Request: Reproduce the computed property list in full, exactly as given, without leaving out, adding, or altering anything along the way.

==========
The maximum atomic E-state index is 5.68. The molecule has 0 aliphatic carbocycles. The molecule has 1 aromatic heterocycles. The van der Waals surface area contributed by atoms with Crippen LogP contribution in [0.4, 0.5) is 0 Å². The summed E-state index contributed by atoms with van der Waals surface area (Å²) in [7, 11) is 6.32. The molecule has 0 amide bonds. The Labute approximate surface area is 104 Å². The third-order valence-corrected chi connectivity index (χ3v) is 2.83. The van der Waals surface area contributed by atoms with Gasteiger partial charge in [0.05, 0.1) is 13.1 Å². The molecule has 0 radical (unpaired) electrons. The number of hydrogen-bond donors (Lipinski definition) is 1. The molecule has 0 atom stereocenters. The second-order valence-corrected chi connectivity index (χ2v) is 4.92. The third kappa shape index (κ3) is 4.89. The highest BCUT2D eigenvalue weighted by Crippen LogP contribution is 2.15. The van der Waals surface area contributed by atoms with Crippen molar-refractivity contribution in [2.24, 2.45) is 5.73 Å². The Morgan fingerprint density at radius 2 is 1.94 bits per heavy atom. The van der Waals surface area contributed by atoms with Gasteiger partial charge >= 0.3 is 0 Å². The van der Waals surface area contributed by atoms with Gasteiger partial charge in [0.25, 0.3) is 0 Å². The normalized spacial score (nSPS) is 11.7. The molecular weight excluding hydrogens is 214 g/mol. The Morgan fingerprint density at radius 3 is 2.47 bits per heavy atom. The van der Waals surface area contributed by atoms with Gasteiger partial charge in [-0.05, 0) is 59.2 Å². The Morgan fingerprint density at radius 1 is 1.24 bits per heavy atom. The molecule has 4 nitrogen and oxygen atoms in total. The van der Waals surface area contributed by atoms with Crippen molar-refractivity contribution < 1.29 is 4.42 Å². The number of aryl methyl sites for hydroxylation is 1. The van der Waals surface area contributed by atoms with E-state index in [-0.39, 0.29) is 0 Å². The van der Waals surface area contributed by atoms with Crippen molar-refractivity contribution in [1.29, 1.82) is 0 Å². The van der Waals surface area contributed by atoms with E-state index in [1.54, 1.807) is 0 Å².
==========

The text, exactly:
The maximum atomic E-state index is 5.68. The molecule has 0 aliphatic carbocycles. The molecule has 1 aromatic heterocycles. The van der Waals surface area contributed by atoms with Crippen LogP contribution in [0.4, 0.5) is 0 Å². The summed E-state index contributed by atoms with van der Waals surface area (Å²) in [7, 11) is 6.32. The molecule has 0 amide bonds. The Labute approximate surface area is 104 Å². The third-order valence-corrected chi connectivity index (χ3v) is 2.83. The van der Waals surface area contributed by atoms with Gasteiger partial charge in [0.05, 0.1) is 13.1 Å². The molecule has 0 radical (unpaired) electrons. The number of hydrogen-bond donors (Lipinski definition) is 1. The molecule has 0 atom stereocenters. The second-order valence-corrected chi connectivity index (χ2v) is 4.92. The third kappa shape index (κ3) is 4.89. The highest BCUT2D eigenvalue weighted by Crippen LogP contribution is 2.15. The van der Waals surface area contributed by atoms with Crippen molar-refractivity contribution in [2.24, 2.45) is 5.73 Å². The Morgan fingerprint density at radius 2 is 1.94 bits per heavy atom. The van der Waals surface area contributed by atoms with Gasteiger partial charge >= 0.3 is 0 Å². The van der Waals surface area contributed by atoms with Gasteiger partial charge in [0.25, 0.3) is 0 Å². The normalized spacial score (nSPS) is 11.7. The molecular weight excluding hydrogens is 214 g/mol. The Morgan fingerprint density at radius 3 is 2.47 bits per heavy atom. The van der Waals surface area contributed by atoms with Gasteiger partial charge in [-0.05, 0) is 59.2 Å². The Morgan fingerprint density at radius 1 is 1.24 bits per heavy atom. The molecule has 4 nitrogen and oxygen atoms in total. The van der Waals surface area contributed by atoms with Crippen molar-refractivity contribution < 1.29 is 4.42 Å². The number of aryl methyl sites for hydroxylation is 1. The van der Waals surface area contributed by atoms with E-state index in [-0.39, 0.29) is 0 Å². The van der Waals surface area contributed by atoms with Crippen molar-refractivity contribution in [1.29, 1.82) is 0 Å². The van der Waals surface area contributed by atoms with E-state index in [1.54, 1.807) is 0 Å².